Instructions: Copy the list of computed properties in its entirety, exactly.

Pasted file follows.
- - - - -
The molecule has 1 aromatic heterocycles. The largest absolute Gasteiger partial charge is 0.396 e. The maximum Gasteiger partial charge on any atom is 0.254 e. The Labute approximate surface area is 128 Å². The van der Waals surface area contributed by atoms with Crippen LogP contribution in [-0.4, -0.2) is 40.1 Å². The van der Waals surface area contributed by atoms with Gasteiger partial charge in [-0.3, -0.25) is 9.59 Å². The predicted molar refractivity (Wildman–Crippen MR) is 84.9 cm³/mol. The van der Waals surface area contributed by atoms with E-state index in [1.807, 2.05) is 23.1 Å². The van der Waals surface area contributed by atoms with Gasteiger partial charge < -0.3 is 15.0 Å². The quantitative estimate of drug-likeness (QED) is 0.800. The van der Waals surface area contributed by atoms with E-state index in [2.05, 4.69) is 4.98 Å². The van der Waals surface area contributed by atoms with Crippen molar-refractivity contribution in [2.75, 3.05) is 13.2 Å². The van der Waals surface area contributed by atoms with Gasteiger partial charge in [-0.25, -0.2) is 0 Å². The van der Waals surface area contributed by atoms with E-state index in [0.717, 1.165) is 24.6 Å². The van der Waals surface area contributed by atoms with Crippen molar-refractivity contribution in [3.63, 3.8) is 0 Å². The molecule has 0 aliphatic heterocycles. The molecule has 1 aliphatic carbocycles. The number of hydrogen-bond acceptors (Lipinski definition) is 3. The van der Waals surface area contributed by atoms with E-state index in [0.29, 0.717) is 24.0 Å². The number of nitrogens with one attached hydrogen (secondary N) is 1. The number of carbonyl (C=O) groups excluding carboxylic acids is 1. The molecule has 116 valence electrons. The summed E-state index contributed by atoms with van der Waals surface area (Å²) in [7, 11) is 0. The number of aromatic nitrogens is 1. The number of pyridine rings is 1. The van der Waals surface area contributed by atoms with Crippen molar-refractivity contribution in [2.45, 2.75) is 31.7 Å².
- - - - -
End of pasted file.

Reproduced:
The molecule has 1 aromatic heterocycles. The largest absolute Gasteiger partial charge is 0.396 e. The maximum Gasteiger partial charge on any atom is 0.254 e. The Labute approximate surface area is 128 Å². The van der Waals surface area contributed by atoms with Crippen LogP contribution in [-0.4, -0.2) is 40.1 Å². The van der Waals surface area contributed by atoms with Gasteiger partial charge in [-0.3, -0.25) is 9.59 Å². The predicted molar refractivity (Wildman–Crippen MR) is 84.9 cm³/mol. The van der Waals surface area contributed by atoms with E-state index in [1.807, 2.05) is 23.1 Å². The van der Waals surface area contributed by atoms with Gasteiger partial charge < -0.3 is 15.0 Å². The quantitative estimate of drug-likeness (QED) is 0.800. The van der Waals surface area contributed by atoms with E-state index in [2.05, 4.69) is 4.98 Å². The van der Waals surface area contributed by atoms with Crippen molar-refractivity contribution in [2.75, 3.05) is 13.2 Å². The van der Waals surface area contributed by atoms with Gasteiger partial charge in [-0.25, -0.2) is 0 Å². The van der Waals surface area contributed by atoms with E-state index in [0.717, 1.165) is 24.6 Å². The van der Waals surface area contributed by atoms with Crippen molar-refractivity contribution in [3.63, 3.8) is 0 Å². The molecule has 0 aliphatic heterocycles. The molecule has 1 aliphatic carbocycles. The number of hydrogen-bond acceptors (Lipinski definition) is 3. The van der Waals surface area contributed by atoms with E-state index in [0.29, 0.717) is 24.0 Å². The number of nitrogens with one attached hydrogen (secondary N) is 1. The number of carbonyl (C=O) groups excluding carboxylic acids is 1. The molecule has 116 valence electrons. The summed E-state index contributed by atoms with van der Waals surface area (Å²) in [7, 11) is 0. The number of aromatic nitrogens is 1. The number of pyridine rings is 1. The van der Waals surface area contributed by atoms with Crippen molar-refractivity contribution in [2.45, 2.75) is 31.7 Å².